The Outdoor Curriculum
At The Westborough School we believe wholeheartedly that children should be given every opportunity to experience learning in an Outdoor environment, whether this is on site in one of the outdoor learning areas, locally on the beach, in the woods, at the park or much further afield.
We have developed a broad and varied Outdoor Education Curriculum that includes Forest and Beach Schools, navigation, gardening and growing, survival skills and the use of tools for conservation tasks and carpentry.
We also have a growing number of residential courses which promote a sense of adventure and challenge.
Our aim is to inspire our pupils to achieve all they can and then a bit more. We know that having such a broad range of experienced learning forges links with other areas of the curriculum and supports both the International Primary and the National Curriculum especially in practical Science and Maths.
It is also a lot of fun!
Ark Lane Camp 1 and Beach School
Year 5 at Hadleigh Country Park
A Forest School is an innovative educational approach to outdoor play and learning.
The philosophy of Forest Schools is to encourage and inspire individuals of any age through positive outdoor experiences.
By participating in engaging, motivating and achievable tasks and activities in a woodland environment each participant has an opportunity to develop intrinsic motivation, sound emotional and social skills.These, through self awareness can be developed to reach personal potential.
Forest Schools has demonstrated success with children of all ages who visit the same local woodlands on a regular basis and through play, who have the opportunity to learn about the natural environment, how to handle risks and most importantly to use their own initiative to solve problems and co-operate with others. Forest School programmes run throughout the year, for about 36 weeks, going to the woods in all weathers (except for high winds). Children use full sized tools, play, learn boundaries of behaviour; both physical and social, establish and grow in confidence, self-esteem and become self motivated.
So Forest Schools will aim to develop:
Good social communication skills
Staff training for Forest Schools
An article by Westborough teacher Kay Hammond
Several members of staff have undertaken the Forest Schools Level 3 training. Most have attended the course with a colleague from school but being a bit more adventurous I went on my own to the centre in Sheffield.
The course lasts from Monday to Friday. We were taught a lot of theory...different styles of learning, proven benefits of an outdoor curriculum... and in addition began to build a portfolio of evidence and experience for my qualification.
The best bits were the practical sessions (of course) where we learnt how to use various tools safely, and in turn how to teach children to use the tools safely.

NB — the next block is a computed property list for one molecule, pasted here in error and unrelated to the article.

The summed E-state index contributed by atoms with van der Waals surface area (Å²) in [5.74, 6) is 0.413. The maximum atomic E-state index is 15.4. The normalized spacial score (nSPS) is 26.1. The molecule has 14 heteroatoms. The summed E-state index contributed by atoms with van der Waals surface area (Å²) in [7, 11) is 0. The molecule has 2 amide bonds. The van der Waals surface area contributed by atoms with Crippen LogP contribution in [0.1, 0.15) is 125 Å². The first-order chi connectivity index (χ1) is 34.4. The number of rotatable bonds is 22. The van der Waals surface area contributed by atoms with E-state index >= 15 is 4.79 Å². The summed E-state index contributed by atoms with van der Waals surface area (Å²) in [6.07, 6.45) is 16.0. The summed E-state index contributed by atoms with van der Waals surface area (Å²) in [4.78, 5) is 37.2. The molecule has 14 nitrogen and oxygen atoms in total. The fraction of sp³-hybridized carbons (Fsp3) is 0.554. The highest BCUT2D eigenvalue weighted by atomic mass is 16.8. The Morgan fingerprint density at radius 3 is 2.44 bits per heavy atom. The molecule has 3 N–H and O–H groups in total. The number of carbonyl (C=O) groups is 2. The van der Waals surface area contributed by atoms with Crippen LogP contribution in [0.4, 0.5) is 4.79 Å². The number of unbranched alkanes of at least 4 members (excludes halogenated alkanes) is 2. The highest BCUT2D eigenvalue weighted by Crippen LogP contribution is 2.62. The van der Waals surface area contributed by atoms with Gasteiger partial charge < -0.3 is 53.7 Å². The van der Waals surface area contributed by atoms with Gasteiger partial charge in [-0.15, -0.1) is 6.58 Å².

Within 5 minutes I had cut myself on my knife! They didn’t call me clumsy Kay for nothing! Other tools were loppers, bow saws, knives, bill hooks, mallets, axes and fire lighting equipment -basically a striker and some cotton wool. We also practised tying a wide variety of knots so that when we built something it didn't fall apart.
We built shelters, made things from wood all gathered from the forest (the Peak District was spectacular!) but without destroying any natural habitats. We built fires and cooked food…. homemade pizza was a favourite.
We were constantly assessed for safety and competency.
We learnt how to recognise different types of wood.. those that would burn well and those that would whittle well! We learnt how to assess risks involved in the activities.
And then came the point when all the training was put to good purpose.
On a freezing wet day at the beginning of January, just after the snow had started to turn to rain, but while it was still very cold and snow was lying on the ground, my class embarked on their first trip to Hadleigh Country Park Woods. A risk assessment was undertaken and we decided that the visit should go ahead.
We travelled by bus. It was raining steadily so Kes Harker and I erected 2 shelters using "tarps" (tarpaulins) and the knots we had learnt from our training. This kept us drier than we would otherwise have been.
We also lit a fire to create some warmth.
But the weather defeated us and we returned to school earlier than expected. Once back in school I sat the children in a circle and asked them to congratulate each other on how well they did to survive such awful conditions and how proud they should be of themselves. Kes also gave them a choc ice each as a reward for their perseverance under extreme conditions! Personally I would have preferred a cup of hot choc!!
They reflected on their experience, as we all did, and I feel that for most of the children, they learned a lot about themselves that day...something that could never be achieved in the confines of a warm, dry classroom. I had to remind myself that most of them were only 8 years old!